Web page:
J.D. Lafrance
Picnic at Hanging Rock: Criterion Collection DVD Review

Picnic at Hanging Rock: Criterion Collection

July 8, 2014

Director: Peter Weir,
Starring: Anne-Louise Lambert, Margaret Nelson, Rachel Roberts, Helen Morse, Dominic Guard, John Jarratt, Jane Vallis, Karen Robson, Christine Schuler, Vivean Gray,

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DVD Review

J.D. Lafrance

There is a fascinating air of mystery surrounding Peter Weir’s adaptation of Picnic at Hanging Rock (1975) that captivated me when I first saw it many years ago and continues to haunt me. While the story is a simple yet intriguing one its lack of closure is not. Several schoolgirls and their teacher go missing on a rather imposing rock out in the countryside on St. Valentine’s Day in 1900. The film tantalizes us with just enough clues and evocative imagery to keep us wondering just what happened. There are no easy answers only several theories and this is what keeps me coming back to the film. It is brilliantly directed by Weir and features a maddeningly elusive screenplay by Cliff Green and memorable performances from a cast largely made up of young girls. But perhaps the best performance comes from the most enigmatic character in the film – the Hanging Rock, an impressive geological formation that manages to be unsettling even on a bright, sunny day. Picnic at Hanging Rock is a film that invites repeated viewings because it is the things that are left unsaid and the things that we don’t see that are obsessively analyzed by re-watching what is shown and what we learn from the enticing crumbs of information Weir and Green leave behind.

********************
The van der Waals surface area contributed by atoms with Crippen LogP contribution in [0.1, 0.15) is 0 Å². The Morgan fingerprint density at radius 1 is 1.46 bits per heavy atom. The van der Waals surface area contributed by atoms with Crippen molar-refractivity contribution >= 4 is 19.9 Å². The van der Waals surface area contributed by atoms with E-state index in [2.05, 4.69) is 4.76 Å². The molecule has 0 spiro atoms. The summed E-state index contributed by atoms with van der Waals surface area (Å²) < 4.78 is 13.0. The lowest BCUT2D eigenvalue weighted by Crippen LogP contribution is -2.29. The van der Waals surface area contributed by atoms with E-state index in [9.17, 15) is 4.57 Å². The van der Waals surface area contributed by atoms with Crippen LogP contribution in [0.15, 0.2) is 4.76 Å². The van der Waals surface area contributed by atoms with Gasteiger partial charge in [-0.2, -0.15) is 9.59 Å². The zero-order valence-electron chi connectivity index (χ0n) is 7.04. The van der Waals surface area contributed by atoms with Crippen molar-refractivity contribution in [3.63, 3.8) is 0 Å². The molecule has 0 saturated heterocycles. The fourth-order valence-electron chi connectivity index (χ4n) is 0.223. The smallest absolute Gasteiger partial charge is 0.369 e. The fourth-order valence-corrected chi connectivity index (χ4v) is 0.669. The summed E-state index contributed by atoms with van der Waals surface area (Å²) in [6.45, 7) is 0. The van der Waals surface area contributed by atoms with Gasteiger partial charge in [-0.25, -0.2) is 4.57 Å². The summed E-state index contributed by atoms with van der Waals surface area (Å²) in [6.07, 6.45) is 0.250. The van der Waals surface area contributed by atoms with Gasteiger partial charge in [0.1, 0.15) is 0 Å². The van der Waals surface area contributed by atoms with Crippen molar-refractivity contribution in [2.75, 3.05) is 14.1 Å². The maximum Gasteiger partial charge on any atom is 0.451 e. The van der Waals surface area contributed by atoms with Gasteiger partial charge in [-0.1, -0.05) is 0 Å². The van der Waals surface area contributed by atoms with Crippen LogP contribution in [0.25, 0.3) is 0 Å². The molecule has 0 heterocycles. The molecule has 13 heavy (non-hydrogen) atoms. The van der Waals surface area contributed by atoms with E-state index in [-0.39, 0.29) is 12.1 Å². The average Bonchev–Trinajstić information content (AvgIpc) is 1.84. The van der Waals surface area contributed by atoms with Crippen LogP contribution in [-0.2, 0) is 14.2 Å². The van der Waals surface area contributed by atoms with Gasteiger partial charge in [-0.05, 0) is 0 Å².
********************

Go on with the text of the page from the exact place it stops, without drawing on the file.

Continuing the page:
It is February 14th in 1900 and a group of schoolgirls from Appleyard College venture out to Hanging Rock near Mount Macedon in Victoria, Australia for a picnic. The establishing shot is that of the rock and this is significant because in many respects it is the most important thing in the film – the source of mystery. Weir employs some low level sound effects, a combination of wind and subtle rumbling that sets a disquieting mood. He puts us on edge right away as the opening credits play over a montage of the schoolgirls getting ready for their picnic. There are two shots early on that seem to play slightly in slow motion – that of Miranda (Lambert) lying in bed, her eyes opening and looking over at her roommate Sara (Nelson) who smiles back at her in another shot. She does this in an ever so slightly forced way that seems subtly unnatural. It’s hard to put your finger on it but something is slightly off about these two girls.